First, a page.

India: Information on the Hindu-Muslim conflict in the Assam province; conflict between Assamese and Ohamian speakers
|Publisher||Canada: Immigration and Refugee Board of Canada|
|Author||Research Directorate, Immigration and Refugee Board, Canada|
|Publication Date||1 April 1990|
|Citation / Document Symbol||IND4755|
|Cite as||Canada: Immigration and Refugee Board of Canada, India: Information on the Hindu-Muslim conflict in the Assam province; conflict between Assamese and Ohamian speakers, 1 April 1990, IND4755, available at: http://www.refworld.org/docid/3ae6ac1b40.html [accessed 18 September 2014]|
|Disclaimer||This is not a UNHCR publication. UNHCR is not responsible for, nor does it necessarily endorse, its content. Any views expressed are solely those of the author or publisher and do not necessarily reflect those of UNHCR, the United Nations or its Member States.|
Muslim immigrants have drifted into the province of Assam since partition (1947) in search of arable land, and a number of them were deported to Eastern Pakistan (Bangladesh) during the early 1960s [ Nyrop R.F. et al. Area Handbook for India, (Washington: U.S. Government Printing Office, 1975), p.159.]. By 1971, 24 percent of the population of Assam was Muslim [ Ibid.]. Since 1979, the renewed influx of Muslim migrants from the delta of Bengale has led to a violent rejection of the newcomers by the local Assamese community [Michel Clévenot, L'état des religions dans le monde, (Paris et Montréal: La Découverte/Le Cerf/Boréal, 1987), p.255.]. According to one estimate, about 4,000 people have died in Assam in religious violence [ Jack Donnelly and R.E. Howard, eds. International Handbook of Human Rights, (New York: Greenwood Press, 1987), p.145.]. A table showing the number of communal incidents in Assam from 1968 to 1989 is attached [ Mushirul Hasan, "Indian Muslims Since Independence: In Search of Integration and Identity", Third World Quarterly, April 1988, vol.10, no.2, p.820.].
An agreement aimed at resolving religious strife stemming from the influx of Muslim migrants was signed in August 1985 between Hindu activists (who later formed the Asom Gana Parishad now in power) and the Indian government [ "By-elections and Cabinet Reshuffle in Assam - AASU Agitation - Assassination of UMF President - Alleged Formation of New Extremist Political Party - Demands for Autonomous Hill District State", Keesing's Record of World Events, vol.32, October 1986, p.34680.]. The agreement was to deny voting rights for ten years to Muslim immigrants who arrived between 1961 and 1971, and to deport those who immigrated later [ Bard-Anders Andreassen and Asbjorn Eide, eds. Human Rights in Developing Countries 1987/88, (Oslo: Akademisk Forlag, 1988), p. 214.]. The Northeast of India is reportedly in a permanent state of emergency and tensions run high in Assam where extremist groups are flourishing [ Ibid.]. During the January 1988 elections in Assam, violence rose over the delays in implementing the Assam accord of August 1985 ["Nagaland State Elections - Assam-Nagaland Border Tension - Congress Defeat in Assam By-election - Tribal Agitation for Separate State in Assam", Keesing's Record of World Events, vol.34, March 1988, p.35775.]. During 1988, extremist activities were numerous in Assam, and Hindu-Muslim clashes occurred throughout Northern India [ Alan J. Day and Verena Hoffman, The Annual Register: A Record of World Events 1988, (London: Longman, 1989), p.309.]. In July 1988, Assam's Chief Minister offered his resignation to protest against continuous violence in the state ["Assam", Keesing's Record of World Events, vol.35, no.5, May 1989, p.36694.]. In August 1989, four days of violence involving Bodo tribesmen in Assam led to the death of over 150 persons ["Violence in Punjab, Kashmir and Assam", Keesing's Record of World Events, August 1989, vol.35, no.7-8, p.36851.]. The Hindu newspaper from Madras later implied that reports of violence were circulated by the government of Arunachal Pradesh in order to de-stabilize the Asom Gana Parishad government [Ibid.].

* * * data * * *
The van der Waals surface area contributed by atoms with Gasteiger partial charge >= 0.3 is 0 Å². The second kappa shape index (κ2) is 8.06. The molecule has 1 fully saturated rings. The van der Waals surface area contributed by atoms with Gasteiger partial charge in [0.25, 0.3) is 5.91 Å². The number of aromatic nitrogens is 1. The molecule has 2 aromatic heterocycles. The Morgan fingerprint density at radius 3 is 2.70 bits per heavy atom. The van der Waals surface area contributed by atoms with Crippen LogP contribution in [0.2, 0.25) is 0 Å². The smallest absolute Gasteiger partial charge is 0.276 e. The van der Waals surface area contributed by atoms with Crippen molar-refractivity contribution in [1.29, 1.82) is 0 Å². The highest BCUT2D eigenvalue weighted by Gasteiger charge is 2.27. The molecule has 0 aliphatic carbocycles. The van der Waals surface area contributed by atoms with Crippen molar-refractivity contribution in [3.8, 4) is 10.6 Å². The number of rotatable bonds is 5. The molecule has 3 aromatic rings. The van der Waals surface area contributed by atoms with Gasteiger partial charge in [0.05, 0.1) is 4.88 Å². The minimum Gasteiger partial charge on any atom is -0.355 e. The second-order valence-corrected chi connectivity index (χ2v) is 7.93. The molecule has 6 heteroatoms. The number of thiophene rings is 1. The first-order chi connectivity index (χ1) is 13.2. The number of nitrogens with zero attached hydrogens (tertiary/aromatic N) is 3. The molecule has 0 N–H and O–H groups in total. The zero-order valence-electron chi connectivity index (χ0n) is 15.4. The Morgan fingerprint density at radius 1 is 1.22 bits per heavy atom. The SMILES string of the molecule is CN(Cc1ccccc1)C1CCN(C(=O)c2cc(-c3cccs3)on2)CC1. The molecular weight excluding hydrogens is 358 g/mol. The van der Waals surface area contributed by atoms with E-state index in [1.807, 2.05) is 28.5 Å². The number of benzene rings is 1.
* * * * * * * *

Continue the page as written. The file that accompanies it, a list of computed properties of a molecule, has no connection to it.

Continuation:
No information on the Ohamian language is currently available to the IRBDC in Ottawa. A comprehensive encyclopedia on the languages of the world does not list that language [Kenneth Katzner, The Languages of the World, (New York: Funk & Wagnalls, 1975).]. A language with a similar name (Ahom), however, is reportedly used in parts of Assam for religious purposes [ The New Encyclopaedia Britannica, (Macropaedia), vol.22, (Chicago: Encyclopaedia Britannica, 1989), p.593.]. Many other groups have in fact adopted Assamese as their first language [ The New Encyclopaedia Britannica, (Macropaedia), vol.21, (Chicago: Encyclopaedia Britannica, 1989), p.124.]. The Ahoms are a tribe that ruled Assam (and gave it its name, A and O being interchangeable in most languages of Eastern India, and S being replaceable with H) [ Ibid, p.125.]. The Ahoms reportedly no longer use their own language and now speak Assamese except for religious purposes [ The New Encyclopaedia Britannica, (Micropaedia), vol.1, (Chicago: Encyclopaedia Britannica), p.168.].